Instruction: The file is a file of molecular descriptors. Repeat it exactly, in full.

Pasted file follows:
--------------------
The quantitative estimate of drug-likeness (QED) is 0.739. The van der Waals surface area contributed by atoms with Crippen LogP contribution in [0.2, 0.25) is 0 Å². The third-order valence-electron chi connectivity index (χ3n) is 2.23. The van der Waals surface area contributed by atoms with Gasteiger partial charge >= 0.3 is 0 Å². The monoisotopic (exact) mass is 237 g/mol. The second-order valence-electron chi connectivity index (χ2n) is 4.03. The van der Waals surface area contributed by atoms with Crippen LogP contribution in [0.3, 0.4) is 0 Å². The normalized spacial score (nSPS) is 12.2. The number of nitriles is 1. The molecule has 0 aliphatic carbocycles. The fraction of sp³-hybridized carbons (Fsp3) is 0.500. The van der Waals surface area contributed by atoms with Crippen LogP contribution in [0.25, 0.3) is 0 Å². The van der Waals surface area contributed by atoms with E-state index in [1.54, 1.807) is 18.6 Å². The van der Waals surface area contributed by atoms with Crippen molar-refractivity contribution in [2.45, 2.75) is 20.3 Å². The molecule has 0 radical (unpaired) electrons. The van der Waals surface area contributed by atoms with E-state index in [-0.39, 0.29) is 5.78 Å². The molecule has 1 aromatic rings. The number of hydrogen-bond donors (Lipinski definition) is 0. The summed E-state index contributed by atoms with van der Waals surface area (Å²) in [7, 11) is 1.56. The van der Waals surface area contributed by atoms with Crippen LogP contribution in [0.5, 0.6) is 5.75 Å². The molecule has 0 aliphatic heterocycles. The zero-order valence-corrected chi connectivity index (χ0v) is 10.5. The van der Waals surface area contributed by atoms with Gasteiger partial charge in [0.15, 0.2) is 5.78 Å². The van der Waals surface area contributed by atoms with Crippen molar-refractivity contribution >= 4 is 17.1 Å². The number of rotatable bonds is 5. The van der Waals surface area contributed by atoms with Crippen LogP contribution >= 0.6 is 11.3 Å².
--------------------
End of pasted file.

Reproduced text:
The quantitative estimate of drug-likeness (QED) is 0.739. The van der Waals surface area contributed by atoms with Crippen LogP contribution in [0.2, 0.25) is 0 Å². The third-order valence-electron chi connectivity index (χ3n) is 2.23. The van der Waals surface area contributed by atoms with Gasteiger partial charge >= 0.3 is 0 Å². The monoisotopic (exact) mass is 237 g/mol. The second-order valence-electron chi connectivity index (χ2n) is 4.03. The van der Waals surface area contributed by atoms with Crippen LogP contribution in [0.3, 0.4) is 0 Å². The normalized spacial score (nSPS) is 12.2. The number of nitriles is 1. The molecule has 0 aliphatic carbocycles. The fraction of sp³-hybridized carbons (Fsp3) is 0.500. The van der Waals surface area contributed by atoms with Crippen LogP contribution in [0.25, 0.3) is 0 Å². The van der Waals surface area contributed by atoms with E-state index in [1.54, 1.807) is 18.6 Å². The van der Waals surface area contributed by atoms with Crippen molar-refractivity contribution in [2.45, 2.75) is 20.3 Å². The molecule has 0 radical (unpaired) electrons. The van der Waals surface area contributed by atoms with E-state index in [-0.39, 0.29) is 5.78 Å². The molecule has 1 aromatic rings. The number of hydrogen-bond donors (Lipinski definition) is 0. The summed E-state index contributed by atoms with van der Waals surface area (Å²) in [7, 11) is 1.56. The van der Waals surface area contributed by atoms with Crippen LogP contribution in [0.5, 0.6) is 5.75 Å². The molecule has 0 aliphatic heterocycles. The zero-order valence-corrected chi connectivity index (χ0v) is 10.5. The van der Waals surface area contributed by atoms with Gasteiger partial charge in [0.15, 0.2) is 5.78 Å². The van der Waals surface area contributed by atoms with Crippen molar-refractivity contribution >= 4 is 17.1 Å². The number of rotatable bonds is 5. The van der Waals surface area contributed by atoms with Crippen LogP contribution >= 0.6 is 11.3 Å².